Over two hundred ivory and gypsum alabaster equestrian bridle-harness ornaments have been found at Nimrud. This spade-shaped blinker or cheek-piece for a horse’s left eye was cut from a lengthwise section of elephant tusk. It was found in a well in the Northwest Palace of Ashurnasirpal II, where it was probably thrown when the palace was sacked, perhaps during the final defeat of Assyria at the end of the seventh century B.C. Its greenish color is a result of long exposure to well water or sludge. Four other ivory blinkers similar to this one were also found in wells in the palace and together four of these pieces form two complete sets. Although horses wearing equestrian bridle-harness ornaments are shown in Neo-Assyrian palace reliefs, it is not possible to know whether the ornaments in the reliefs were meant to represent work in ivory or in more durable materials such as bronze or iron. Ivory pieces like this one may have been used ceremonially, as votive dedications or as processional regalia, rather than in battle. The four dowel holes that perforate this piece at the tips of the flaring handle and the points of the blade suggest that it was fastened to another material, perhaps a textile or leather backing that has not survived. This blinker was carved in relief with details rendered by very fine, low relief incision and has been attributed to the Phoenician style because of its abundance of Egyptianizing imagery. Inside a thin, raised frame, a sphinx sits in profile wearing the nemes cloth (a royal, pleated headdress), a collar with pendant droplets, an apron, and is adorned by two uraei (mythical, fire-spitting serpents). One winged, sun disc-crowned uraeus is suspended from its chest and a second pierces the sphinx’s sun disc crown. An oval cartouche, supported by a papyrus blossom and crowned by a sun disc flanked by feathers, lies horizontally in the flaring handle and is inscribed with a serpent and footed triangle, two Egyptian hieroglyphs that have been fused together into one hieroglyphic sign.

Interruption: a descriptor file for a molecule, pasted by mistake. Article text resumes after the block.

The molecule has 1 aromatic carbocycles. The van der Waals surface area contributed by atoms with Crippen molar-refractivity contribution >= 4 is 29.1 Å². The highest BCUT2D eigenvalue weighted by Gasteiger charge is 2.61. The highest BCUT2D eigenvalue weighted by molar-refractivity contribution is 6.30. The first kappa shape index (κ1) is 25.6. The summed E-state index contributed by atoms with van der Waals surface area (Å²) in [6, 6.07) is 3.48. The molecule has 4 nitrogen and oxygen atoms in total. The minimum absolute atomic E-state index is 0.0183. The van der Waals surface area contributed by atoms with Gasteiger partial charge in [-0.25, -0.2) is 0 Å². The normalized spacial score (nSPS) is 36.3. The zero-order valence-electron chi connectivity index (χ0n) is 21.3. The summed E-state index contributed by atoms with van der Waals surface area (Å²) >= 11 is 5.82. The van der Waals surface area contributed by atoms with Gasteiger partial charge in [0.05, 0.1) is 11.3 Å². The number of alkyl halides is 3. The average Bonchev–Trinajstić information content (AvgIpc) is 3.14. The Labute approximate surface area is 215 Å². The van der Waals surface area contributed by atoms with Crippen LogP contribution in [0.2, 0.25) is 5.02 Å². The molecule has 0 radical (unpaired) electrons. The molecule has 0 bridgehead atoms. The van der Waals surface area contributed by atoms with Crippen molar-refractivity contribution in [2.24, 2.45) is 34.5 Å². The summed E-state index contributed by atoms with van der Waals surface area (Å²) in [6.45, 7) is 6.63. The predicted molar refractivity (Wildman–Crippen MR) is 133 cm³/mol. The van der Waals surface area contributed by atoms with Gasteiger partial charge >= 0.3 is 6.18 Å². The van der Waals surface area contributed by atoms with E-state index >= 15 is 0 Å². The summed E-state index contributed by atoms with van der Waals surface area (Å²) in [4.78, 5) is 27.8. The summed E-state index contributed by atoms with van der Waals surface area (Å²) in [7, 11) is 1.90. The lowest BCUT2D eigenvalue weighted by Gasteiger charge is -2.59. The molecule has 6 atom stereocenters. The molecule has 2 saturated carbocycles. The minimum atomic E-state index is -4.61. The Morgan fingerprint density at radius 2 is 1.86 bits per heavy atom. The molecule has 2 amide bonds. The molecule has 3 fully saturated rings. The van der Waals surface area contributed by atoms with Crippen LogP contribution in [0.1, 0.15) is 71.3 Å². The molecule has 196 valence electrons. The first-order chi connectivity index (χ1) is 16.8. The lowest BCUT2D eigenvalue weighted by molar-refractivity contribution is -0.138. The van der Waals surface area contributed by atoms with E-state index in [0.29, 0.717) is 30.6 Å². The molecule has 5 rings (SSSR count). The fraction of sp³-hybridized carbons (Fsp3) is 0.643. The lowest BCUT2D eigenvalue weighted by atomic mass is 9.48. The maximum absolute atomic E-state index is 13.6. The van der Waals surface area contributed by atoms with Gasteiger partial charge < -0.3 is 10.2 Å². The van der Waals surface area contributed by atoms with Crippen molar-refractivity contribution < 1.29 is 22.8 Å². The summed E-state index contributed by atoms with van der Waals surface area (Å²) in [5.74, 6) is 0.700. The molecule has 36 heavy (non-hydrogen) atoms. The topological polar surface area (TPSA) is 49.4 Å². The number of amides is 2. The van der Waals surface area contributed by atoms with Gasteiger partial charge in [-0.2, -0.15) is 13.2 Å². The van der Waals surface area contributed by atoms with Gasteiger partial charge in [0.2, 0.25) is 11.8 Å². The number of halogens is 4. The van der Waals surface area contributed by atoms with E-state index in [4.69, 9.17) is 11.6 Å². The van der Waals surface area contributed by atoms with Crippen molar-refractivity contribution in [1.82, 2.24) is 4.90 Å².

Built by the Assyrian king Ashurnasirpal II, the palaces and storerooms of Nimrud housed thousands of pieces of carved ivory. Most of the ivories served as furniture inlays or small precious objects such as boxes. While some of them were carved in the same style as the large Assyrian reliefs lining the walls of the Northwest Palace, the majority of the ivories display images and styles related to the arts of North Syria and the Phoenician city-states. Phoenician style ivories are distinguished by their use of imagery related to Egyptian art, such as sphinxes and figures wearing pharaonic crowns, and the use of elaborate carving techniques such as openwork and colored glass inlay. North Syrian style ivories tend to depict stockier figures in more dynamic compositions, carved as solid plaques with fewer added decorative elements. However, some pieces do not fit easily into any of these three styles. Most of the ivories were probably collected by the Assyrian kings as tribute from vassal states, and as booty from conquered enemies, while some may have been manufactured in workshops at Nimrud. The ivory tusks that provided the raw material for these objects were almost certainly from African elephants, imported from lands south of Egypt, although elephants did inhabit several river valleys in Syria until they were hunted to extinction by the end of the eighth century B.C.